# Gauss’s Law inside the hollow of charged spherical shell

Use Gauss’s Law to prove that the electric field anywhere inside the hollow of a charged spherical shell must be zero.

My attempt:

$$\int \mathbf{E}\cdot \mathbf{dA} = \frac{q_{net}}{e}$$

$$\int E \ dAcos\theta = \frac{q_{net}}{e}$$

$$E \int dA = \frac{q_{net}}{e}$$

$E\ 4\pi r^2 = \frac{q_{net}}{e}$ and since it is a hollow of a charged spherical shell the $q_{net}$ or $q_{in}$ is $0$ so: $E = 0$.

Is my reasoning on this problem correct? Essentially $E$ is $0$ because there is no charge enclosed.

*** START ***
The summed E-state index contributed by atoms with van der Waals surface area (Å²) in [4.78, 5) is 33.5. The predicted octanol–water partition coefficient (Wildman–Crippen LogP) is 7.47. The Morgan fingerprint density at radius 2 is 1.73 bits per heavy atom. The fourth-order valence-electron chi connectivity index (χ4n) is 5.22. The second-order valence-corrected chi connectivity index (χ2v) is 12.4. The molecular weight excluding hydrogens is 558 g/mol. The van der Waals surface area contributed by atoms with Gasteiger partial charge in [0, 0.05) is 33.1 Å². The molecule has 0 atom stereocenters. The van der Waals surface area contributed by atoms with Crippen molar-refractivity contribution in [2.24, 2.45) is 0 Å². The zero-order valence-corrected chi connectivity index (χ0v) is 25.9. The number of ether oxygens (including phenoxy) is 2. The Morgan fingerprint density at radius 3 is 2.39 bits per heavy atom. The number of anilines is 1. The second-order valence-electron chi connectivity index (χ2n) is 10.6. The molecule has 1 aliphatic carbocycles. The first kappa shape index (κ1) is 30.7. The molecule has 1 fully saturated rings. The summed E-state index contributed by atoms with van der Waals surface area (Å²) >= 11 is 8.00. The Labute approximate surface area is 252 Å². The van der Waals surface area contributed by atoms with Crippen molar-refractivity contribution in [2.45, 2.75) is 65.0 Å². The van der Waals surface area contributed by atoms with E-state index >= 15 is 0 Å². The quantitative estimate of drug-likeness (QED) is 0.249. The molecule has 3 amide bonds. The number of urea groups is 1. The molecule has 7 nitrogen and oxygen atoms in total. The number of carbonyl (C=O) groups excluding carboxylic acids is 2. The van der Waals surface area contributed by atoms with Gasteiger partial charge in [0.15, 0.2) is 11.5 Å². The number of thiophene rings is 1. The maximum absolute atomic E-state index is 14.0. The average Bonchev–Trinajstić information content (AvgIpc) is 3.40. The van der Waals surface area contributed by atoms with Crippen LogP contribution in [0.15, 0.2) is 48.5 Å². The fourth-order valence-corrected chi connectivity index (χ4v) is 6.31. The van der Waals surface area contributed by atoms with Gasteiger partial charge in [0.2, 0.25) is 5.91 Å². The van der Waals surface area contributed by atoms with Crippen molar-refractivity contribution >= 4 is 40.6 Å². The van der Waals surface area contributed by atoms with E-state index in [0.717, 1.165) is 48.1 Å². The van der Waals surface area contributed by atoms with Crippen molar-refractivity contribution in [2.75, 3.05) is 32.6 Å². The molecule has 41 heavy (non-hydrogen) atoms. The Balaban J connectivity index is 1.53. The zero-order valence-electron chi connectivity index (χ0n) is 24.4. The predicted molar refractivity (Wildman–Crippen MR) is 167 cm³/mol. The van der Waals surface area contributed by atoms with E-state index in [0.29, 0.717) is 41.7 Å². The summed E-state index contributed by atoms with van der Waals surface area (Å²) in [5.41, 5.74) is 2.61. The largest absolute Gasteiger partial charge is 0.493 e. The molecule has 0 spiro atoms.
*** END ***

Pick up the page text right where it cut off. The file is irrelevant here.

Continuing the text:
• Spherical symmetry implies that $\mathbf{E}=E(r)\ \hat{e}_r$, where $\hat{e}_r$ is a unit vector in the radial direction. If your charged shell is conducting, then the assumption of spherical symmetry holds. May 12 '14 at 8:52

You may have forgotten to consider the case where $\vec E \perp\vec A$. Then, also flux is zero. But, it is easy to tell using symmetry that then $\vec E$ would form closed loops which is not permissible. Hence, $E$ has to be zero units.